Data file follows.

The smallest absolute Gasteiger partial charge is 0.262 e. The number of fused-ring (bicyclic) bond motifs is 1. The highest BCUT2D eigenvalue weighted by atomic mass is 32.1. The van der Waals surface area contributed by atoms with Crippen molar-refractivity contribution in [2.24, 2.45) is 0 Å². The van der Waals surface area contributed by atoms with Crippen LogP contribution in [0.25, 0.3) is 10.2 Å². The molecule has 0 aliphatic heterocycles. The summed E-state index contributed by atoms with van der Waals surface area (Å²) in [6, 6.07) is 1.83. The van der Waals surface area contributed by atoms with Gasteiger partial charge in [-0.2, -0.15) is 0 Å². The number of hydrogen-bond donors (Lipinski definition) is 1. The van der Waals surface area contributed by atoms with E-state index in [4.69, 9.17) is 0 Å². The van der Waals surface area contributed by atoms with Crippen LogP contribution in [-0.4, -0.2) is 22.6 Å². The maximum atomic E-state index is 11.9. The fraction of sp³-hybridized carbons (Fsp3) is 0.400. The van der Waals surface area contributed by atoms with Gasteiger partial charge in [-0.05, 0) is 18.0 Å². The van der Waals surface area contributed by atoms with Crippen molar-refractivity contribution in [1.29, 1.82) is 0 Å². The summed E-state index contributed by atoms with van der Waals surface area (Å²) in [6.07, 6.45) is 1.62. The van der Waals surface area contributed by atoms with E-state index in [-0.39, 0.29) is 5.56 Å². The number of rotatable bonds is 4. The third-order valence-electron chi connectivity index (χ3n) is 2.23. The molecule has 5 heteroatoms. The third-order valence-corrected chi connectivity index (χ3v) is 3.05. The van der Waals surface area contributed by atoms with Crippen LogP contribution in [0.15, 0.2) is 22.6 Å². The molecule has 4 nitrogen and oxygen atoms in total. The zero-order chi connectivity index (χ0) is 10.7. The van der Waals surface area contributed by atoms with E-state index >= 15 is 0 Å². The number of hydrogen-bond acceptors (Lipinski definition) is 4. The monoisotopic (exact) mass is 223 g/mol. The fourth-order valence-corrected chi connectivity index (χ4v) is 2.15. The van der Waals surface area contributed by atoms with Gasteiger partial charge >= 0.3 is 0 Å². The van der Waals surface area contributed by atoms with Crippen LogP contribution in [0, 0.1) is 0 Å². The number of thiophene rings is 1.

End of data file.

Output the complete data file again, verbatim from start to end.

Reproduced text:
The smallest absolute Gasteiger partial charge is 0.262 e. The number of fused-ring (bicyclic) bond motifs is 1. The highest BCUT2D eigenvalue weighted by atomic mass is 32.1. The van der Waals surface area contributed by atoms with Crippen molar-refractivity contribution in [2.24, 2.45) is 0 Å². The van der Waals surface area contributed by atoms with Crippen LogP contribution in [0.25, 0.3) is 10.2 Å². The molecule has 0 aliphatic heterocycles. The summed E-state index contributed by atoms with van der Waals surface area (Å²) in [6, 6.07) is 1.83. The van der Waals surface area contributed by atoms with Gasteiger partial charge in [-0.2, -0.15) is 0 Å². The number of hydrogen-bond donors (Lipinski definition) is 1. The van der Waals surface area contributed by atoms with E-state index in [4.69, 9.17) is 0 Å². The van der Waals surface area contributed by atoms with Crippen LogP contribution in [-0.4, -0.2) is 22.6 Å². The maximum atomic E-state index is 11.9. The fraction of sp³-hybridized carbons (Fsp3) is 0.400. The van der Waals surface area contributed by atoms with Gasteiger partial charge in [-0.05, 0) is 18.0 Å². The van der Waals surface area contributed by atoms with Crippen molar-refractivity contribution in [1.29, 1.82) is 0 Å². The summed E-state index contributed by atoms with van der Waals surface area (Å²) in [6.07, 6.45) is 1.62. The van der Waals surface area contributed by atoms with E-state index in [-0.39, 0.29) is 5.56 Å². The number of rotatable bonds is 4. The third-order valence-electron chi connectivity index (χ3n) is 2.23. The molecule has 5 heteroatoms. The third-order valence-corrected chi connectivity index (χ3v) is 3.05. The van der Waals surface area contributed by atoms with Crippen LogP contribution in [0.15, 0.2) is 22.6 Å². The molecule has 4 nitrogen and oxygen atoms in total. The zero-order chi connectivity index (χ0) is 10.7. The van der Waals surface area contributed by atoms with E-state index >= 15 is 0 Å². The number of hydrogen-bond acceptors (Lipinski definition) is 4. The monoisotopic (exact) mass is 223 g/mol. The fourth-order valence-corrected chi connectivity index (χ4v) is 2.15. The van der Waals surface area contributed by atoms with Gasteiger partial charge >= 0.3 is 0 Å². The van der Waals surface area contributed by atoms with Crippen LogP contribution in [0, 0.1) is 0 Å². The number of thiophene rings is 1.